dc.identifier.urihttp://hdl.handle.net/10722/206554-
dc.description.abstractBackground / Objectives: Mental diseases are perceived as one of the highest stigmatised conditions in our society. Public knowledge of mental illness does not come from professional journals or medical authorities, but largely from mass media as it is a major and most convenient source of information. Media tends to portray mental illness with negative attitude, focusing on bizarre and unexplainable behaviours of patients with mental illness, and exaggerating the linkage between mental illness and aggressive behaviours. However, few studies have been conducted in Hong Kong focusing on media perspective on this. This study focuses on the research of media’s role on psychosis from the perspective and experience of media professionals, and to identify media’s functional role of whether it is fostering public awareness and reducing stereotypes towards psychosis or on the contrary intensifying stigma conditions in the community of Hong Kong. Methodology: This is a qualitative study that purposive sampling method was used to recruit 22 media professionals from various media background including news media, entertainment and creative media, as well as public service broadcasting. All participants had up to one hour’s face-to-face in-depth interview based on pre-set theme of area of discussion. Results: Majority of subjects is able to recognise psychosis symptoms such as hallucination and (mainly persecutory) delusions, but unknown factors and myths about psychosis are still existed among the subjects. Confusion between psychosis, multiple personality disorders and even psychopath is commonly observed. Suggesting that media portrayal on psychosis and other mental illnesses is instilled with negative and stigmatised attitude is not prevalent. Most subjects believe that local news media can still perform with a neutral attitude when reporting the issues related to psychosis and mental illness. However, insufficient exposure of discussion about the topic across media platforms may affect public accessibility on the knowledge of psychosis and mental illness. Anti-stigma programs can contribute mostly positive messages and images about psychosis, but quality and quantity of those programs and promotions have to be designed and planned in delicate and persistent manners so as to maximise the effectiveness. Conclusion: Media plays a constructive role in educating the public about mental illness, and can also perpetuate stereotype and undermine the efforts of public campaigns. Suggesting that media practitioners are recommended to learn more about the well-round knowledge of psychosis and mental illness issue. Indeed, increased communication between media and mental health agencies can benefit the mutual understanding and lead to cooperative approach to tackle social stigma against psychosis. Though media professionals agree that media has its own limitation in terms of highly competitive broadcasting time and editorial space, most suggested that envisioned educational plan is an essential and influential method in removing public stigma and stereotype about psychosis.-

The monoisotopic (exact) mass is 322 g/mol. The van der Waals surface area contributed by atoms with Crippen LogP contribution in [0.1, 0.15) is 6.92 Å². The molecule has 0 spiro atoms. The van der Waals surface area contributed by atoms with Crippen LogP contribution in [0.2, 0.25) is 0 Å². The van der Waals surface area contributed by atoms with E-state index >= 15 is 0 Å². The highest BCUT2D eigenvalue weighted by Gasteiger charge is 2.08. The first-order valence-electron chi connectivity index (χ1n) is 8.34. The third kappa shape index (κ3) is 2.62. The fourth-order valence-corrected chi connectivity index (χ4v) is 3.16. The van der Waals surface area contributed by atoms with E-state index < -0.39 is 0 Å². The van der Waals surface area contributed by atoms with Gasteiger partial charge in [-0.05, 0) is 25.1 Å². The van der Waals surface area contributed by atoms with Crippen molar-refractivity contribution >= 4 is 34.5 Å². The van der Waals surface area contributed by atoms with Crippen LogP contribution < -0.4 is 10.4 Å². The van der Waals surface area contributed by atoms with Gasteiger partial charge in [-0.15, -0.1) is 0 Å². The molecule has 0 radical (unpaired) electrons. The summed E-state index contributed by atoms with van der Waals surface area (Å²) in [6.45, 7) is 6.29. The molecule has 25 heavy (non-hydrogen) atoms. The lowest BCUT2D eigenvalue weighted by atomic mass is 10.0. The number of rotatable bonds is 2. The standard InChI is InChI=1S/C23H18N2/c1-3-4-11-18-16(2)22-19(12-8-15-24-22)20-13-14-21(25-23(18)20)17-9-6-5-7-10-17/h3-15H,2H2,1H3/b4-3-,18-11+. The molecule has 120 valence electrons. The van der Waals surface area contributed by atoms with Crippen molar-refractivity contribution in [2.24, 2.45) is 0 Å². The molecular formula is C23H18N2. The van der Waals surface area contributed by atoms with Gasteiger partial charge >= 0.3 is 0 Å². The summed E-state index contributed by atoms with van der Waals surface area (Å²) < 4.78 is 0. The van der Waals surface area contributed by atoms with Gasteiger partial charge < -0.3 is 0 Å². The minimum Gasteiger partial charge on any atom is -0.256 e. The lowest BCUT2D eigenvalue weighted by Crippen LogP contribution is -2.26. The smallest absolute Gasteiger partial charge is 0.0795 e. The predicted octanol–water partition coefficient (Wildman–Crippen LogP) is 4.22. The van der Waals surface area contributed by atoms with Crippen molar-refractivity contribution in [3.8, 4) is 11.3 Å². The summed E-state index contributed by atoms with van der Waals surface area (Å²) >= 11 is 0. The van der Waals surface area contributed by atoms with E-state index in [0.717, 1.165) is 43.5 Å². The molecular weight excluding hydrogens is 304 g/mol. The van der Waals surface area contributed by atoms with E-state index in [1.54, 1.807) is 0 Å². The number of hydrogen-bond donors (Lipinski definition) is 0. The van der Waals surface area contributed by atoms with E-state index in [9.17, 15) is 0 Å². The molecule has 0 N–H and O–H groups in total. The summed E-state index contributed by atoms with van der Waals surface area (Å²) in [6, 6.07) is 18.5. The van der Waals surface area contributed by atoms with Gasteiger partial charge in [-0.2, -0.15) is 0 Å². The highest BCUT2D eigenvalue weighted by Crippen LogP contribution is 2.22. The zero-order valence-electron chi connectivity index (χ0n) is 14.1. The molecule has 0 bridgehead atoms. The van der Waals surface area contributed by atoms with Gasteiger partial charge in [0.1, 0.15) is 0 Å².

dc.languageeng-
dc.publisherThe University of Hong Kong (Pokfulam, Hong Kong)-
dc.relation.ispartofHKU Theses Online (HKUTO)-
dc.rightsThe author retains all proprietary rights, (such as patent rights) and the right to use in future works.-
dc.rightsCreative Commons: Attribution 3.0 Hong Kong License-
dc.subject.lcshHealth in mass media-
dc.subject.lcshPsychoses-
dc.subject.lcshMass media in mental health education-
dc.titleMedia professionals' perspective of psychosis-
dc.typePG_Thesis-
dc.identifier.hkulb5319072-
dc.description.thesisnameMaster of Psychological Medicine-
dc.description.thesislevelMaster-
dc.description.thesisdisciplinePsychological Medicine-
dc.description.naturepublished_or_final_version-
dc.identifier.doi10.5353/th_b5319072-